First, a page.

She did her best but she wasn’t vain and the good folk of Tinkery-Tonk felt cheated. Disquiet moved amongst the masses. ‘We need a proper princess.’

Things were getting desperate when Will appeared offering the Lord Chamberlain a solution. He handed him a copy of the proclamation. Stu read it. ‘You sure about this?’

‘Yes sir.’

‘She’s no one’s idea of normal.’

‘The new normal has yet to be defined. We can wing that.’

‘But what about this “vivacious” thingy? What’s it even mean?’

‘Let me take her to the Magical Citadel to be presented and I think everything will be okay.’

Pointless was presented at the next symposium. Her articulacy and intelligence were approved. Her normalcy was taken as a given, since no one knew what normal was any more.

As for the final criteria, well that was dealt with when she was announced on arrival.

‘You Majesties, Lords Chamberlain, magicians, witches and other spell-masters, I give you Princess… Viv Acious!’

This was written in response to this month’s #blogbattle

About TanGental

My name is Geoff Le Pard. Once I was a lawyer; now I am a writer. I've published several books: a four book series following Harry Spittle as he grows from hapless student to hapless partner in a London law firm; four others in different genres; a book of poetry; four anthologies of short fiction; and a memoir of my mother. I have several more in the pipeline. I have been blogging regularly since 2014, on topic as diverse as: poetry based on famous poems; memories from my life; my garden; my dog; a whole variety of short fiction; my attempts at baking and food; travel and the consequent disasters; theatre, film and book reviews; and the occasional thought piece. Mostly it is whatever takes my fancy. I avoid politics, mostly, and religion, always. I don't mean to upset anyone but if I do, well, sorry and I suggest you go elsewhere. These are my thoughts and no one else is to blame. If you want to nab anything I post, please acknowledge where it came from.
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27 Responses to Defining Princesses #blogbattle #vivacious

  1. willowdot21 says:

    And nothing has changed to this day.

    Liked by 1 person

  2. Ritu says:


    Liked by 1 person

  3. Ah, but for the lack of a unicorn and a mechanics certificate we could all be princesses ………

    Liked by 1 person

  4. Brilliant as always Geoff

    Liked by 1 person

  5. V.M.Sang says:

    I loved that. Especially as you use my name. Well, part of it, anyway.

    Liked by 1 person

  6. JT Twissel says:

    The new normal indeed! I like item C of the reward ….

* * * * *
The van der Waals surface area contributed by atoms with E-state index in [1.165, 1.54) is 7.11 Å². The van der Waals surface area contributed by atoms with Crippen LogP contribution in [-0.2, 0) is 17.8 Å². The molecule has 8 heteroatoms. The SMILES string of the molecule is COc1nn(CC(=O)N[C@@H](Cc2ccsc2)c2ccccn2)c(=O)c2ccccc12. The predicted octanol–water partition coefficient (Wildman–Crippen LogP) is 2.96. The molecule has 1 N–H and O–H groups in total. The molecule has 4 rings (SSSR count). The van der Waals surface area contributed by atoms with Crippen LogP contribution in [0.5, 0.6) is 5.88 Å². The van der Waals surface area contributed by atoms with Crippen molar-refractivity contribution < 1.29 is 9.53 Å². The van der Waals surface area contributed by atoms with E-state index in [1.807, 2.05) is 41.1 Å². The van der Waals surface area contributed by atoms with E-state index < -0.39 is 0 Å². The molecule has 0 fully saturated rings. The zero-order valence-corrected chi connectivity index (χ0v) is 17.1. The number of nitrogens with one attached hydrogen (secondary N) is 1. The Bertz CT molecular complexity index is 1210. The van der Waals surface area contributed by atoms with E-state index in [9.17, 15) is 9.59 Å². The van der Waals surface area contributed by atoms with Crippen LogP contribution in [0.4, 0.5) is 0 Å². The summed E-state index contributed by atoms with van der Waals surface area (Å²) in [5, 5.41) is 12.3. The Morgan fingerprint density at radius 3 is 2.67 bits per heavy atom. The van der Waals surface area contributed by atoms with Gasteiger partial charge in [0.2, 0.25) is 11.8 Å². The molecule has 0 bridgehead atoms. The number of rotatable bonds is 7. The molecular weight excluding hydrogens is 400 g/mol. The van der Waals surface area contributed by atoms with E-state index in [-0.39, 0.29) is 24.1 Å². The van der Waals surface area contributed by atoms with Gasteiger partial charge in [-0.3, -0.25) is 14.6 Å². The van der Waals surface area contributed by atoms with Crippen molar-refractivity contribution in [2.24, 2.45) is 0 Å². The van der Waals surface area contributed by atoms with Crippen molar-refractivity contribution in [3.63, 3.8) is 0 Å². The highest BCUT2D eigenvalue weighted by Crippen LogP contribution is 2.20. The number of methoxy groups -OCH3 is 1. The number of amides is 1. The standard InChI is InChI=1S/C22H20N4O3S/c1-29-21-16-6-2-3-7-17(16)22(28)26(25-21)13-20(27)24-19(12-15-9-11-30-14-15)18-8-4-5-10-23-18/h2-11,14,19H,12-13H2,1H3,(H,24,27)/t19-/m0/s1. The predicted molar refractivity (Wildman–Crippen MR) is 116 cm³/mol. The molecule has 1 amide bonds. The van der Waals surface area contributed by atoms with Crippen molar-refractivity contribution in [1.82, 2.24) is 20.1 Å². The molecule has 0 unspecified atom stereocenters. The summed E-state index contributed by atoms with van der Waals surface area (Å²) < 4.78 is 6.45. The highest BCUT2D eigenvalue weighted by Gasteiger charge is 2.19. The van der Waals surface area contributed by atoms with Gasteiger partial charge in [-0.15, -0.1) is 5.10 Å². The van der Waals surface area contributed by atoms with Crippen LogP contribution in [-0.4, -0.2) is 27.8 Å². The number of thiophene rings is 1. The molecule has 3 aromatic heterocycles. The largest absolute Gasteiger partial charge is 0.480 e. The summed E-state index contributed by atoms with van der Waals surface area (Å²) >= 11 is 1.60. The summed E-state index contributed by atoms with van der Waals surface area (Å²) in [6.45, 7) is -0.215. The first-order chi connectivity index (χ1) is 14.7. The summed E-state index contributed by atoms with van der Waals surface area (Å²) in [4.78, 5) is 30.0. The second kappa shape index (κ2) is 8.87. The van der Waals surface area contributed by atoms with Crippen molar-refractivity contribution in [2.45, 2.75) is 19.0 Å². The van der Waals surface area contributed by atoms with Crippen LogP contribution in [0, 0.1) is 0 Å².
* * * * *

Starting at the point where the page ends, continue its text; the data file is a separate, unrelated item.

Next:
Liked by 1 person

  7. You had fun as you romped through this – and passed it on to us.

    Liked by 1 person

  8. And you accuse me of a predictable conclusion!

    Liked by 1 person

  9. Pingback: #BlogBattle Stories: Vivacious | BlogBattle

  10. aebranson says:

    Droll as usual! One of the little details I liked was your allegorical use of names, definitely harkening back to medieval and fairy tale literature. But what cracked me up the most was when you first mentioned how Normal should be a princess trait, I thought ‘Define normal.’ When the lord asked what normal was, and there was discussion of the new normal, you hit the nail on the head. And it ends quite nicely with nobody knew what normal was anymore. Congrats on abnormality!

    Liked by 1 person

  11. Kit says:

    You know what? Del Ightful and that rascal, Jo Cose, would love this too. What are they up to these days?

    Liked by 1 person

    • TanGental says:

      They’re forming a poetry collective with Son Netry and Pat Rachan backed by Vi Llinelle. Should be great through with those egos the risk of a split is always high.


  12. Gary says:

    Always does the stuff of nonsense craft a smile Geoff. So chuckled at pot holes in the yellow brick road… I saw a sign round here the other day “Pot hole squad now in your area.” A new one on me and not quite befitting the chap I saw with a spade tapping down a heap of hot stuff crammed into a voluminous sink hole…never one to hyperbolise of course.

    I was almost waiting for the witching decree whereby non-conformists to V.A.I.N should be promptly burnt as old school thinkers not befitting Norm…whoever he is..

    Fabulous once again.

    Liked by 1 person

  13. Chris Hewitt says:

    Well, that’s the funniest thing I’ve read this week. Masterfully done. My only criticism is that I had to explain “What’s so funny?” to my partner and sadly it was the unicorn horn and extraordinarily specific quantity of lube. In context, it’s a hard sell, out of context, well you can imagine. So thanks for that. Keep up the good work 😉

    Liked by 1 person